Skin Cancer: It’s What’s on the Outside That Counts

Skin cancer is the most common form of cancer in the United States. One in five Americans will develop skin cancer at some point and more than 2 million will be diagnosed this year alone.

These are startling numbers. But we can change them by understanding the risk factors and following guidelines for early detection.

Risk Factors

Anyone can get skin cancer — regardless of his or her skin color. Certain characteristics place you at a higher risk for developing this disease:

  • Light-colored skin that burns easily
  • Skin with freckles and/or moles
  • Blond or red hair and blue or green eyes
  • Use of tanning beds (current or previous)
  • History of sunburns, especially those that blistered
  • Weakened immune system
  • Family history of skin cancer

Skin Exams

Make it a habit to see your dermatologist once a year for a professional skin exam. Once a month, conduct a self-exam from head to toe.

How to perform a self-exam:

  1. Use a full-length mirror to examine the front and back of your body. Raise your arms and look at your left and right sides.
  2. Bend elbows and look carefully at forearms, upper underarms and palms.
  3. Sit down and examine the backs of your feet, space between your toes and the soles of your feet.
  4. Use a hand mirror to examine the back of your neck and scalp. You can use a blow dryer to part your hair for a closer look.
  5. Finally, use the hand mirror to check your back and buttocks.

The ABCDEs of Detection

Melanoma is the most serious form of skin cancer. On average, one American dies from melanoma every hour. When detected early, melanoma is highly curable. That’s why it’s so important to perform monthly self-exams. If you notice a spot on your skin, remember the “ABCDEs” of melanoma detection:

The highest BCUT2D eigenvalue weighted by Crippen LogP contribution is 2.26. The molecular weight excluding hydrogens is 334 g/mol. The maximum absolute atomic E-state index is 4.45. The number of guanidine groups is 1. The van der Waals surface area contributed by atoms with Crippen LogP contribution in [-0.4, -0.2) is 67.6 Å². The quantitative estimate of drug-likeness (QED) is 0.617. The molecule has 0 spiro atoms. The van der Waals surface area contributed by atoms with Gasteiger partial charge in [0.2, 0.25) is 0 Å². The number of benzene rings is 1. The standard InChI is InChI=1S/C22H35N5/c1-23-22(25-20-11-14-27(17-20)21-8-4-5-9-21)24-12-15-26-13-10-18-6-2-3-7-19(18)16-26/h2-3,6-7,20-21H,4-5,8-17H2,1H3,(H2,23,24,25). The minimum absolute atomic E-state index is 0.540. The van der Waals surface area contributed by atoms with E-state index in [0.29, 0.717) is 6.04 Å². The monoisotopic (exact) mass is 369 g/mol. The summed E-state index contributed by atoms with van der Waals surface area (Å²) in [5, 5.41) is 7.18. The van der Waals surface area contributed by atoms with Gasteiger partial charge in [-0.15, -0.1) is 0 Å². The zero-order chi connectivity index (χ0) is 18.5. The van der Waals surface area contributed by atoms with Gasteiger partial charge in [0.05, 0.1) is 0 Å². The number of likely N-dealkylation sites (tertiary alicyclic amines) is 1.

• Asymmetry: One half does not look like the other half.
  • Border: Irregular, scalloped or poorly defined border.
  • Color: Single spot contains various shades of tan, brown and black — sometimes even white, red or blue.
  • Diameter: Melanomas are typically greater than 6 millimeters when diagnosed (the size of a pencil eraser), but can be smaller.
  • Evolving: A mole or skin growth that looks different from the rest or is changing in size, shape or color.

Protect Your Skin

Sun exposure is the most preventable risk factor for all skin cancers, including melanoma. Don’t take chances. Protect yourself and your family by following simple guidelines.

  • Seek shade — especially between 10 a.m. and 4 p.m. when the sun is the strongest.
  • Protect your skin around water and sand. The reflection intensifies the damaging rays of the sun.
  • Wear sunscreen every day. If you’re going to be in the sun, your sunscreen should have a sun protection factor (SPF) of 30 or more.
  • Never use a tanning bed. No tan is worth the risk of developing skin cancer.